Bottom-post quoting within Mac's Mail app

12 October 2015, 05:00

Linux types {shudder} always insist on starting a new reply beneath an email they’re replying to, rather than above it. This is referred to as bottom-posting. It’s how things used to be done when you had to hire room-sized computers for a precious 30 minutes before the boys from Astronomy got back onto it to work out Pluto’s erratic orbit.

Want to do this within the Mac’s Mail app? You’ll need the QuoteFix plugin.

You’re welcome.

Leave a comment...

Thanks! The inability to automatically use a sensible message order (you know, one where the question comes first and then the response comes second, like the way we actually communicate) is one of the biggest reasons I have rejected every version of to date, despite its many other improvements. I’m not so much a fan of Thunderbird, as I hate it less than the alternatives; maybe this’ll finally let me switch.

— nat · Mar 25, 10:16 AM · #

According to the Internet Standards Document RFC1855 from 1995 ( email must always use bottom-posting. And for the earliest years of the internet’s life – going right back to the first email of 1971 – bottom-posting was the norm because it was used by humans who (quite correctly) ask a query before offering a response.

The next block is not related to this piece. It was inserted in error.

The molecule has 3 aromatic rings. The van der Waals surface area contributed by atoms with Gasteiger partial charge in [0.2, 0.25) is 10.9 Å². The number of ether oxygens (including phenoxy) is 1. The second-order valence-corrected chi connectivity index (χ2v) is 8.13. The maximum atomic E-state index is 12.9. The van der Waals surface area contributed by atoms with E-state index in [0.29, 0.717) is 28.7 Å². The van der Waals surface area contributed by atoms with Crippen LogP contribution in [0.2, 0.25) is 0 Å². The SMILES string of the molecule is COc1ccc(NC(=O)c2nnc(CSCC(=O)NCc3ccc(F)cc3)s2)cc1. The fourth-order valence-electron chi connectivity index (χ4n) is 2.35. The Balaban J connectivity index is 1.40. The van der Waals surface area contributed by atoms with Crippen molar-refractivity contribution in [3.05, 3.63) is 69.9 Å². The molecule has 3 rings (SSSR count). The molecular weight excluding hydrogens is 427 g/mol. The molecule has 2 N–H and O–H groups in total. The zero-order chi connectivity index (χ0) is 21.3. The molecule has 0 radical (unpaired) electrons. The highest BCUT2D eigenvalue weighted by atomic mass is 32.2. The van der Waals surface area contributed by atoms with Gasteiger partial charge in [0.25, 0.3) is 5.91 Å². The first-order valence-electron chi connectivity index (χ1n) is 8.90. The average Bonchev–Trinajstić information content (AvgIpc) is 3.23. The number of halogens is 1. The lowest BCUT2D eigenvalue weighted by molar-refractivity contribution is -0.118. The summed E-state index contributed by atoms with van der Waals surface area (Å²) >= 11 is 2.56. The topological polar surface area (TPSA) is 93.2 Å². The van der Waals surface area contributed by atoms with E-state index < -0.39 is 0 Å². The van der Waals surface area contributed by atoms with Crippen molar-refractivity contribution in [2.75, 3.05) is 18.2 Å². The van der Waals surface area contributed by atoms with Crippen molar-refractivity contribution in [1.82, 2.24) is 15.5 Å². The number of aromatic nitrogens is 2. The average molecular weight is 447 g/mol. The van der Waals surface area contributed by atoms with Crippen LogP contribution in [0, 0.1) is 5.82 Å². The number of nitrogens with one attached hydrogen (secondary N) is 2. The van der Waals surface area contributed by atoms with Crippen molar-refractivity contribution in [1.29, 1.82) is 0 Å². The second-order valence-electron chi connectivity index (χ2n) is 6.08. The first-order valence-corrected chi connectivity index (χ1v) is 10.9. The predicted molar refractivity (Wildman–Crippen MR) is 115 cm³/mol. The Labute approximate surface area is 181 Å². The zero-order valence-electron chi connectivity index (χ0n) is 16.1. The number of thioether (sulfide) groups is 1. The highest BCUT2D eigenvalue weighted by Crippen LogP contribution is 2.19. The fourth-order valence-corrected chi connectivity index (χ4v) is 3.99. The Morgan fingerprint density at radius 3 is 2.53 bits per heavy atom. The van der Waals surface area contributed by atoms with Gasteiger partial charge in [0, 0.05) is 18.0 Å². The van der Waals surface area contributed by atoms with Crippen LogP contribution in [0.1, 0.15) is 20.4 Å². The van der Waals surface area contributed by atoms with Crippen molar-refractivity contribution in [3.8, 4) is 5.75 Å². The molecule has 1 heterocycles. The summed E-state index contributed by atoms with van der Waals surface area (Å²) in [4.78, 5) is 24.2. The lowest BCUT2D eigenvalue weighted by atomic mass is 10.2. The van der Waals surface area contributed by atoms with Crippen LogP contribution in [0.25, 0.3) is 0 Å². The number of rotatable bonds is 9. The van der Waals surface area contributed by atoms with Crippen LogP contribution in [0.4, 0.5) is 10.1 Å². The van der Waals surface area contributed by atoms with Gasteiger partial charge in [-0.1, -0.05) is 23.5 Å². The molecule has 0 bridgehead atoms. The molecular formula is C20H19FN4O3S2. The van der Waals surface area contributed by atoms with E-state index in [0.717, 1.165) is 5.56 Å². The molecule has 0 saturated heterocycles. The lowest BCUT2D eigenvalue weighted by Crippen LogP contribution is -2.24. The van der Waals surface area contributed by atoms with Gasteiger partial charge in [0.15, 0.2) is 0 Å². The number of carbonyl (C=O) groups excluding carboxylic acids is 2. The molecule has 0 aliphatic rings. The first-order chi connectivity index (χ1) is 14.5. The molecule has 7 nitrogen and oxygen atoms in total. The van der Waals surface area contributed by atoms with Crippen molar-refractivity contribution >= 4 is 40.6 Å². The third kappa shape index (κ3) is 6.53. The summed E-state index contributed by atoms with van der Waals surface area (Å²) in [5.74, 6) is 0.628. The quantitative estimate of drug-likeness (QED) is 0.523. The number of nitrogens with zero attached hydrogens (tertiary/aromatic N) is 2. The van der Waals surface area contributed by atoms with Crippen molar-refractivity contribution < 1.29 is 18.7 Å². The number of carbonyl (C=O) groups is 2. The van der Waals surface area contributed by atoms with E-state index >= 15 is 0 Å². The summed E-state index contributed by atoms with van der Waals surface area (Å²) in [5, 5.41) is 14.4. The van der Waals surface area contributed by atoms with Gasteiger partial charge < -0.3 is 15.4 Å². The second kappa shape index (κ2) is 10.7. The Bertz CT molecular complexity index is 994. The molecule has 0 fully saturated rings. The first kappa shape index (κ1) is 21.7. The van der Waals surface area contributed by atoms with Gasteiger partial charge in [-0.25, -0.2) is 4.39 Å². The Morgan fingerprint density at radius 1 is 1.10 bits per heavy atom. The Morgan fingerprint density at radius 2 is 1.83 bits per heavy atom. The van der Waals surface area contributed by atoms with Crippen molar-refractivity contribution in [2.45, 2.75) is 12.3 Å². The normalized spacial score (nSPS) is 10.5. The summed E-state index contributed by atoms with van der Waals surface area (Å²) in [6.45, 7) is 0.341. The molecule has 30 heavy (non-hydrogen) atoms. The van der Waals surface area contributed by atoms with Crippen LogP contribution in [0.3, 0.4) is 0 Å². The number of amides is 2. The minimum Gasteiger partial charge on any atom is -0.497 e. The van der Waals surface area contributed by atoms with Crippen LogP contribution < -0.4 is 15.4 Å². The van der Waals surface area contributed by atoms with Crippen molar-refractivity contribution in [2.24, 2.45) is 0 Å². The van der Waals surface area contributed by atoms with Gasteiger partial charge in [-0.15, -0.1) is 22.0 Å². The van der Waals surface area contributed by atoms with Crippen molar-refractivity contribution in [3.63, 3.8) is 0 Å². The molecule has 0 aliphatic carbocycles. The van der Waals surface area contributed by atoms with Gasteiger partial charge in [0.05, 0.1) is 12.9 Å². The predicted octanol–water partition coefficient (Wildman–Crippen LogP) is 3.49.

Then Outlook happened.

Microsoft Outlook (and its free sibling Outlook Express that shipped with Windows 98) was obviously designed by aliens from another planet where time flows backwards to how it does on Earth, because it puts the response first and then provides the query. Of course, one could easily change to bottom-posting in the software’s settings, but most Windows users weren’t even aware settings existed, let alone know that the defaults were wrong, and with Windows machines becoming the dominant life-form on the internet, top-posting became commonplace.

The rot extended to Mac OS with ‘Office for Mac 98’ and its companion ‘Outlook Express for Mac’ soon became the de facto email client on our platform as well, and it too defaulted to top-posting. Prior to this, the most common Mac email program was Qualcomm Eudora which, since its inception in 1988, could ONLY do bottom-posting, even on the Windows version, and defaulted to NOT quoting email in a reply as it was considered superfluous – thread-tracking meant you could see the original message in the viewing pane above your new email.

Steve used Eudora, even when he was at NeXT, and NEVER included quoted content in an email reply; this was evident in Apple Mail 1.0 which defaulted to not-quoting and bottom-posting if quoting enabled. Mail 1.0 was a horrible app, and the team responsible for Mail 2.0 were ex-pats from Microsoft’s Mac Business Unit, who re-instated top-posting. Because Steve never quoted in his emails, he never told the Mail team what they were doing was wrong, and now top-posting is still the default.

Me, I use Gyaz e-Mail, a modernised clone of Eudora that is still actively developed, and it too bottom-posts … which is good, because GMail started marking emails with multiple-quoted (reply of a reply of a reply) content as spam, so I know all my emails will get through.

Oh, and don’t try to send top-posted email to any of my email addresses, they’ll be auto-bounced for not conforming to RFC1855.

— Hyram · Aug 3, 07:39 PM · #